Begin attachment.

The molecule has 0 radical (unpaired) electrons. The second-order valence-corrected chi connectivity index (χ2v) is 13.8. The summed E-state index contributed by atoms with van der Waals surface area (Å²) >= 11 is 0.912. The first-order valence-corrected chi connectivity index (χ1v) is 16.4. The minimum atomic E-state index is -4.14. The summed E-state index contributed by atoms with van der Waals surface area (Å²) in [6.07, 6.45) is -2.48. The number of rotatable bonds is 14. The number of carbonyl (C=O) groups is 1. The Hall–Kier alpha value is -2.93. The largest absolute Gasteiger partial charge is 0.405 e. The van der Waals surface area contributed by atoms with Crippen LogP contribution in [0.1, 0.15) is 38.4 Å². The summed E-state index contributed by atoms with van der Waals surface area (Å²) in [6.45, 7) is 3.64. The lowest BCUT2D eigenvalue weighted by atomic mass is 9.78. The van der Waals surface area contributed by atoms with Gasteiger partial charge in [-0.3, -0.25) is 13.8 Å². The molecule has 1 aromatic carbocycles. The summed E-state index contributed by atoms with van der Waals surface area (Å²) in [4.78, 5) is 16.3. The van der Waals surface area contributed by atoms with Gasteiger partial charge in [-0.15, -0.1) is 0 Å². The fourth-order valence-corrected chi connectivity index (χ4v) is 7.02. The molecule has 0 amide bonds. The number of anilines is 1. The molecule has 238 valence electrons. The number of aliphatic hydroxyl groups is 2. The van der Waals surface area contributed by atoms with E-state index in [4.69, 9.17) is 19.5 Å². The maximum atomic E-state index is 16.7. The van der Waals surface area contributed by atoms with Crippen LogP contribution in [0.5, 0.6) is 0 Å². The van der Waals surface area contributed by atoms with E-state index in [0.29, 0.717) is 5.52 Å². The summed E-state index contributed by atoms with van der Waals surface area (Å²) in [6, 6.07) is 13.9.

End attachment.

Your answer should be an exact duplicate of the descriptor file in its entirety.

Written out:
The molecule has 0 radical (unpaired) electrons. The second-order valence-corrected chi connectivity index (χ2v) is 13.8. The summed E-state index contributed by atoms with van der Waals surface area (Å²) >= 11 is 0.912. The first-order valence-corrected chi connectivity index (χ1v) is 16.4. The minimum atomic E-state index is -4.14. The summed E-state index contributed by atoms with van der Waals surface area (Å²) in [6.07, 6.45) is -2.48. The number of rotatable bonds is 14. The number of carbonyl (C=O) groups is 1. The Hall–Kier alpha value is -2.93. The largest absolute Gasteiger partial charge is 0.405 e. The van der Waals surface area contributed by atoms with Crippen LogP contribution in [0.1, 0.15) is 38.4 Å². The summed E-state index contributed by atoms with van der Waals surface area (Å²) in [6.45, 7) is 3.64. The lowest BCUT2D eigenvalue weighted by atomic mass is 9.78. The van der Waals surface area contributed by atoms with Gasteiger partial charge in [-0.3, -0.25) is 13.8 Å². The molecule has 1 aromatic carbocycles. The summed E-state index contributed by atoms with van der Waals surface area (Å²) in [4.78, 5) is 16.3. The van der Waals surface area contributed by atoms with Gasteiger partial charge in [-0.15, -0.1) is 0 Å². The fourth-order valence-corrected chi connectivity index (χ4v) is 7.02. The molecule has 0 amide bonds. The number of anilines is 1. The molecule has 238 valence electrons. The number of aliphatic hydroxyl groups is 2. The van der Waals surface area contributed by atoms with E-state index in [4.69, 9.17) is 19.5 Å². The maximum atomic E-state index is 16.7. The van der Waals surface area contributed by atoms with Crippen LogP contribution in [0.5, 0.6) is 0 Å². The van der Waals surface area contributed by atoms with E-state index in [0.29, 0.717) is 5.52 Å². The summed E-state index contributed by atoms with van der Waals surface area (Å²) in [6, 6.07) is 13.9.